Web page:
(1) Background: Alterations of blood flow volume in extracranial arteries may be related to the risk of occurrence of neurological symptoms. The aim of this study was the estimation of cerebral blood flow (CBF) in Doppler ultrasonography, as well as comparison of the flow volume in asymptomatic patients over 65 years old with ≥50%, and symptomatic patients with ≥70% internal carotid artery (ICA) stenosis, in order to assess whether the changes in the CBF correlates with the presence of neurological symptoms. (2) Methods: 308 patients over 65 years old were included in the retrospective cohort observational study: 154 asymptomatic with ≥50% ICA stenosis, 123 healthy volunteers, and 31 symptomatic referred for surgical treatment. The study group was split according to ICA stenosis (50–69%, 70–99% and occlusion). In all patients an extensive Doppler ultrasound examination with measurements of flow volume in common, internal, external carotid (ECA) and vertebral arteries (VA) was performed. (3) Results: Among asymptomatic (A) and symptomatic (S) patients with carotid stenosis 3 subgroups were identified: 57/154—37% (A) and 8/31—25.5% (S)—with significantly increased flow volume (CBF higher than reference range: average CBF + std. dev in the group of healthy volunteers), 67/154—43.5% (A) and 12/31—39% (S)—with similar to reference group flow volume (CBF within range average ± std.dev), and 30/154—19.5% (A) and 11/31—35.5% (S)—with decreased flow volume in extracranial arteries (flow lower than average-std.dev. in healthy volunteers). In symptomatic patients the percentage of patients with significant compensatory increased flow tends to raise with the severity of the stenosis, while simultaneous decline of number of patients with mild compensation (unchanged total CBF) is observed. The percentage of patients without compensation remains unchanged. In the group referred for surgical treatment (symptomatic, ≥70% ICA stenosis) the percentage of patients with flow compensation is twice as low as in the asymptomatic ones with similar degree of the ICA stenosis (8/31—25.8% vs. 26/53—49%, p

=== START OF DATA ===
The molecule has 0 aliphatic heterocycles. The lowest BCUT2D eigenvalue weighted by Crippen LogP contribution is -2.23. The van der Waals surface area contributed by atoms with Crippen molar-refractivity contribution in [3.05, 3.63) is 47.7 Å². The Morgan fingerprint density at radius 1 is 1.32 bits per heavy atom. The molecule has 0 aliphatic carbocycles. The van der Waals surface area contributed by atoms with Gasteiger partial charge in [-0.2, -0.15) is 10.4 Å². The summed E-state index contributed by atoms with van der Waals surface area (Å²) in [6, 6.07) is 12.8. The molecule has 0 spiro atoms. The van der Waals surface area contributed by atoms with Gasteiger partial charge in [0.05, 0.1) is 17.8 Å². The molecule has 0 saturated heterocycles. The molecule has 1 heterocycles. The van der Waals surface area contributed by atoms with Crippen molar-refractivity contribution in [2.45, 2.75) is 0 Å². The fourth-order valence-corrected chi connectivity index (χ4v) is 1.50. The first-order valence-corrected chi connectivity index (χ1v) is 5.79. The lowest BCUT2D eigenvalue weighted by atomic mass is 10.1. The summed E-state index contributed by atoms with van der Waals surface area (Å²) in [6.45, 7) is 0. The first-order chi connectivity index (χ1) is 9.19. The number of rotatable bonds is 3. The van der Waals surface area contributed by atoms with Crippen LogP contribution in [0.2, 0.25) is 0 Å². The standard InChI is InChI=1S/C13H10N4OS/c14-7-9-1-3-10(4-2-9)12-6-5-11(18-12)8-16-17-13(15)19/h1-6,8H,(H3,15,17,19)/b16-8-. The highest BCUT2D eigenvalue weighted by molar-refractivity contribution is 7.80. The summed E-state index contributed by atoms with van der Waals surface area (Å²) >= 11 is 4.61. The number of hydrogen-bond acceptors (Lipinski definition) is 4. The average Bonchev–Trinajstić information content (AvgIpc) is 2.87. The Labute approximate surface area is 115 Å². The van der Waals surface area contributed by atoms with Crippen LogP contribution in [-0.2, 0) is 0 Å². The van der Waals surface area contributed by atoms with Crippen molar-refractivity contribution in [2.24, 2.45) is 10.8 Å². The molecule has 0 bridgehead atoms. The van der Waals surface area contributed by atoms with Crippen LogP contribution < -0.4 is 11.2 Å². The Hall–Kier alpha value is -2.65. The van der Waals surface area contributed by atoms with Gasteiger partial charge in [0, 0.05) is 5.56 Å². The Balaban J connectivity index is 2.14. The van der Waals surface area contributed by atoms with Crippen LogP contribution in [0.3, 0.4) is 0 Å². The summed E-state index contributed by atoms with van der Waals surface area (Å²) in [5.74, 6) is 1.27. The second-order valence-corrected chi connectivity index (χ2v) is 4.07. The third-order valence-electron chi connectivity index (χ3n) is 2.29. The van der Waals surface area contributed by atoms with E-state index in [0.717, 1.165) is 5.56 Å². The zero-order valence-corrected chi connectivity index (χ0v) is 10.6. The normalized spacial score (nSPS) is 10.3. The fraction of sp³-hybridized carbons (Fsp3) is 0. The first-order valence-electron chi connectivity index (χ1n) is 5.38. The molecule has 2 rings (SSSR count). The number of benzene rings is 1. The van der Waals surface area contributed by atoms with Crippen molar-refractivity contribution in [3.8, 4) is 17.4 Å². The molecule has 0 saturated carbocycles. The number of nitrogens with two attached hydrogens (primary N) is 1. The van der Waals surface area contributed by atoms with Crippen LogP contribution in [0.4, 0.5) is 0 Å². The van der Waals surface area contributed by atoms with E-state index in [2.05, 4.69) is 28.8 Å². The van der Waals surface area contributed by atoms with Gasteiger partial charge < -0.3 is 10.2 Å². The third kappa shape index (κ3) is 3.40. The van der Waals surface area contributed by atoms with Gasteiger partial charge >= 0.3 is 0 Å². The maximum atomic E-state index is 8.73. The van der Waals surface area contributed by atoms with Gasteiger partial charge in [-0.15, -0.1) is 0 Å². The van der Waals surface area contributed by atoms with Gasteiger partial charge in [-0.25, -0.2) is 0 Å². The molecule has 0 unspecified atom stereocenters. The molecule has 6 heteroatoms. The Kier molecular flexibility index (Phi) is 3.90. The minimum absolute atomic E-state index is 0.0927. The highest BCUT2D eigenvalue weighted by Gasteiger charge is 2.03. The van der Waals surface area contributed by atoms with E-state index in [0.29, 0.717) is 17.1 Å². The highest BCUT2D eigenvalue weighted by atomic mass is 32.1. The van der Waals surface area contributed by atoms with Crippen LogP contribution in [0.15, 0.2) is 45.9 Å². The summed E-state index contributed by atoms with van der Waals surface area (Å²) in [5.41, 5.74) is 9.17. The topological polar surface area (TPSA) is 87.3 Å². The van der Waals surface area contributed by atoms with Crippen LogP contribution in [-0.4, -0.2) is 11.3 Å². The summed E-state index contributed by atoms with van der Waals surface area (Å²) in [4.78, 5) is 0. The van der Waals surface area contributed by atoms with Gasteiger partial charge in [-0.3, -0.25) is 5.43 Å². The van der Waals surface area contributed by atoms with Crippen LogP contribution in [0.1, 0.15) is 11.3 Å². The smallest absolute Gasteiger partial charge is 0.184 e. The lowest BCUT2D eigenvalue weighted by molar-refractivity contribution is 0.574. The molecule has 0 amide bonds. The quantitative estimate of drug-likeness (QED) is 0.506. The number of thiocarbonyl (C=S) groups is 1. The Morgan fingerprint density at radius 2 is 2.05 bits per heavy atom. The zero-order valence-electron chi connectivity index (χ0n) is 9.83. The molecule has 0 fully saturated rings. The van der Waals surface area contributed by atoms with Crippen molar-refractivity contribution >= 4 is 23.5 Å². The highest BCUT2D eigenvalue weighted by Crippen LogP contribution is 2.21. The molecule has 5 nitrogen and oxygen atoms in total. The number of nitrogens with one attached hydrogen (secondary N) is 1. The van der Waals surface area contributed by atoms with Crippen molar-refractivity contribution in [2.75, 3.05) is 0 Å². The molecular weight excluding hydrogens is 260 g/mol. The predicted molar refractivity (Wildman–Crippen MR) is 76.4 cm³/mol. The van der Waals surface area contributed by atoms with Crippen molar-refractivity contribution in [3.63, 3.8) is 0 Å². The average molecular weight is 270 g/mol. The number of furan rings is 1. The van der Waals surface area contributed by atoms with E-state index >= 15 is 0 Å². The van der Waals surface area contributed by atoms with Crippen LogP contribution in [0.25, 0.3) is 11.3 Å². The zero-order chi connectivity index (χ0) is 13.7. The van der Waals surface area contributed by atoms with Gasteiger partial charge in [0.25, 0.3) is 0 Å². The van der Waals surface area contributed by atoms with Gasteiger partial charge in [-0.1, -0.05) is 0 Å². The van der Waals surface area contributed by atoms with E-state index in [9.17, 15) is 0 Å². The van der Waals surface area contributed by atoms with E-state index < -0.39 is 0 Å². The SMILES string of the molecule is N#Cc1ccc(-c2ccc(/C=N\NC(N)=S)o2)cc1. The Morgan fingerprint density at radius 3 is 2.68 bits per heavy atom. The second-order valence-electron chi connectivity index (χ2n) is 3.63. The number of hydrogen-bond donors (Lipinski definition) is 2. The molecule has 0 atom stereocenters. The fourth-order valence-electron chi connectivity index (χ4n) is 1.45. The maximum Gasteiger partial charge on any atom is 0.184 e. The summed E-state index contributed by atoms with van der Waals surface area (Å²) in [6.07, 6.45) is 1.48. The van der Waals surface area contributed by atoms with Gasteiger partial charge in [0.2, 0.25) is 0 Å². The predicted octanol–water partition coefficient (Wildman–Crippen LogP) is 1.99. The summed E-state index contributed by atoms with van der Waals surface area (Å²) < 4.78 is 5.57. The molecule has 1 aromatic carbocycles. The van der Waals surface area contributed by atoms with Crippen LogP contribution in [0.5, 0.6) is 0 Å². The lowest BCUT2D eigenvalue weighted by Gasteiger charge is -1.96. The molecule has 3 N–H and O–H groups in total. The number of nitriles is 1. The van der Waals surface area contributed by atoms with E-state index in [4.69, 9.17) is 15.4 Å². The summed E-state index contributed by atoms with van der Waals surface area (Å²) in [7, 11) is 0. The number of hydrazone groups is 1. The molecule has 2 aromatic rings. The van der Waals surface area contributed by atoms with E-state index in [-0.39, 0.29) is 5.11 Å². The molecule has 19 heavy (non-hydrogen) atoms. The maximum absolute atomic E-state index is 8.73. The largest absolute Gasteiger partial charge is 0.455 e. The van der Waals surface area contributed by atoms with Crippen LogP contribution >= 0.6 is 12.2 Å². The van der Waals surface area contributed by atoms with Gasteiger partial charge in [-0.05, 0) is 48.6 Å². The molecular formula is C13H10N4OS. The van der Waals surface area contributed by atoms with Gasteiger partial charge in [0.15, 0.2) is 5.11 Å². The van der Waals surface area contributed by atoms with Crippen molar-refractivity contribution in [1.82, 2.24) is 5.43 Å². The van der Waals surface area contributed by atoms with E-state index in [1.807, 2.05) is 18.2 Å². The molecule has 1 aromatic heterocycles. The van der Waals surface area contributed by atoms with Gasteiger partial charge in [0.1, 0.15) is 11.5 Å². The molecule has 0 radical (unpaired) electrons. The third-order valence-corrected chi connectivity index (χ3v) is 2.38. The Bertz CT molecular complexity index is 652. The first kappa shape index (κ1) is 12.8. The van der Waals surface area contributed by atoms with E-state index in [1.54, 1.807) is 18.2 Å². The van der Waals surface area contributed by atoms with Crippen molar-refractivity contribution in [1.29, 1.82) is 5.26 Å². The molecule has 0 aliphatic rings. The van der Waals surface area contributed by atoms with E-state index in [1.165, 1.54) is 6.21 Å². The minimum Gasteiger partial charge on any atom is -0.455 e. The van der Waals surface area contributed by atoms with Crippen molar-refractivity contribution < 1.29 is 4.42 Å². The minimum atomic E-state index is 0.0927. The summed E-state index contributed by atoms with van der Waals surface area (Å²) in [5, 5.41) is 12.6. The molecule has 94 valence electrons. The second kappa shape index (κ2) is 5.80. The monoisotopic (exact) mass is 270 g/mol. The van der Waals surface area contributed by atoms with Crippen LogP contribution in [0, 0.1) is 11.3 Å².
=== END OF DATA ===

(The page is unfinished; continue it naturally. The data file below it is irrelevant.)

= 0.04). Compensatory elevated flow was observed most frequently in ECA. (4) Conclusions: The presence of significant volumetric flow compensation has protective influence on developing ischaemic symptoms, including TIA or stroke. The assessment of cerebral inflow in Doppler ultrasonography may provide novel and easily accessible tool of identifying patients prone to cerebral ischaemia. The multivessel character of compensation with enhanced role of ECA justifies the importance of including this artery in the estimation of CBF.
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